I Never Aimed for Self-Employment, But Here I Am

I am officially throwing my hat into the self-employment ring from now through summer 2015 (at least). I never thought I would be at this point, but over the last six months I’ve found something I really enjoy doing, and I want to see if I can earn a living from it. Kyle and I are also still anticipating moving in the near future (destination TBD), so it’s not a great time for me to try to apply for full-time jobs, anyway. I guess you could say I’m being both pushed and pulled into working for myself.


Last fall, I was funemployed. I had a bunch of different projects and goals, and though I was working very hard and long overall, I wasn’t focused on building a business or earning money. For this upcoming summer, I am going to have a laser focus on building up my new business and evaluating if it’s something I can/want to do over the next few years instead of months. Mostly, that evaluation is going to be if I can earn sufficient money from the endeavor.


The objective of my business is to inspire and empower early-career PhDs to make the most of their money. It’s funny how this shift in audience has really ignited my passion. I’ve been into personal finance for a number of years, obviously, but I never wanted it to be my full-time thing when I was thinking of serving general audiences. But now that I realize that I could focus in serving my own community of grad students and postdocs, I love the idea of doing more of it.


flowers from Kyle upon my return from my first speaking trip

flowers from Kyle upon my return from my first speaking trip

The primary component of the business, which is the one that inspired me to get into this in the first place, is public speaking. I’ve now spoken about personal finance five times to people in my target audience (prospective stipend-receiving grad students, stipend-receiving grad students, and postdocs). I told you about how the comprehensive personal finance for grad students seminar that I gave at my university became my passion project for last fall. Well, I continued pitching it to a number of universities and was able to give it twice more and have high interest from two more universities for the fall.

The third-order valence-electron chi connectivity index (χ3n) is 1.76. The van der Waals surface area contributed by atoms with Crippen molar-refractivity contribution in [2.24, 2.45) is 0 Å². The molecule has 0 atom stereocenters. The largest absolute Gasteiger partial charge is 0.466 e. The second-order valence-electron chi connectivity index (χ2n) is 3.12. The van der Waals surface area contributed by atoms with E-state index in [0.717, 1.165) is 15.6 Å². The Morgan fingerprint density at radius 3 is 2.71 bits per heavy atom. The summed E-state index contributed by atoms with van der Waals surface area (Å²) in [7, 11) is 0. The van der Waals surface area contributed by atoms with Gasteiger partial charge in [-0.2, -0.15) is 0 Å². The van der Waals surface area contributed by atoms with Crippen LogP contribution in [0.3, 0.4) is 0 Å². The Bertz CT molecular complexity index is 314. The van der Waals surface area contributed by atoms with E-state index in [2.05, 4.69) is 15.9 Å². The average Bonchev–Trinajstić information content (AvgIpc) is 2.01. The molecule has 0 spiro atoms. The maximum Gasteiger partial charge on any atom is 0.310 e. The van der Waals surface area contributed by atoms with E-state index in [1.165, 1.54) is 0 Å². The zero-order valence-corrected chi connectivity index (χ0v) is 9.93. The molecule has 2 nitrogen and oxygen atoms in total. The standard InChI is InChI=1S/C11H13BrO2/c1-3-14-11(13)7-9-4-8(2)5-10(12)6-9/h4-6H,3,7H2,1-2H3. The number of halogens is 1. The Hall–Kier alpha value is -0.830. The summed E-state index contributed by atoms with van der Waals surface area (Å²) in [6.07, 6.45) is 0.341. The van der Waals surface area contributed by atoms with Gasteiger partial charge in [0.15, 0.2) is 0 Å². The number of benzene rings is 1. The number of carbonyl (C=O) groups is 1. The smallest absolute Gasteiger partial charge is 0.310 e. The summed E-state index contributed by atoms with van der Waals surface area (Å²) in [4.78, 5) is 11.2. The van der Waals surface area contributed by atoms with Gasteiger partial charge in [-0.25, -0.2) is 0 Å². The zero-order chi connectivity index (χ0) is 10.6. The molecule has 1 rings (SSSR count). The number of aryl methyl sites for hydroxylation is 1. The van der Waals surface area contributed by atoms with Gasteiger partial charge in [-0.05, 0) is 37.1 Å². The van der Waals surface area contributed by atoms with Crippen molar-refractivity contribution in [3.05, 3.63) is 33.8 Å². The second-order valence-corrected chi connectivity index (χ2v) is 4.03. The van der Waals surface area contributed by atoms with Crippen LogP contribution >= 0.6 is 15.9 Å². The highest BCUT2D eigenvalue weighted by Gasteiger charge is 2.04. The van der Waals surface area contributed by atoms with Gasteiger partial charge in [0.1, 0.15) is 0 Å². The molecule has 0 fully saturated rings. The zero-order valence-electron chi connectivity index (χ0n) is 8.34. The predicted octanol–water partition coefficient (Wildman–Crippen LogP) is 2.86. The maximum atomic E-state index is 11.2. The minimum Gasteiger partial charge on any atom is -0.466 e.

However, I am having a bit of trouble consistently getting the fee I want. Professional public speaker fees are quite hefty, but unfortunately universities are accustomed to paying honorariums, which are not sufficient to sustain a professional (they are kind of more like a tip). This spring I gave discounts because I had a restricted schedule due to my fellowship and I was just getting started, but I’ve now determined that, yes, this is very difficult and time-consuming work (and I’m good at it) and I need to stay firm on my fee. If it turns out that I really can’t generate the fee or volume I need to, I will likely stop this kind of active work and get a job. So this summer is an evaluation period.


In addition to the speaking, I’m going to work hard on my online presence and offerings. A baby version of Grad Student Finances is now online, but I have plans to grow its content and audience substantially through the summer. I am also going to finally develop some products that I can sell directly to students and postdocs (I’d rather have the universities pay, but I won’t be able to reach everyone that way). First on the docket is the ebook I’ve been wanting to write for years, and I hope to follow that with some webinars or courses (I need to learn a lot more about this). I may get into coaching if I get requests for it.


I like this dual approach of pursuing active and passive income. (Well, I don’t really believe most “passive income” is passive, but this is what people refer to as passive income.) If it turns out that the speaking component, the active component, doesn’t work out and I end up getting a job, I’ll still have made the investment in the passive components, and perhaps those will continue to sell and I can eventually make up for some of the lost income.


I know early-career PhDs are an underserved audience with respect to personal finance. Lots of people have told me that they love what I’m trying to do and that there is a distinct need. The question remains whether there is any money in it for me, and that’s what I’m going to apply myself completely to discovering this summer.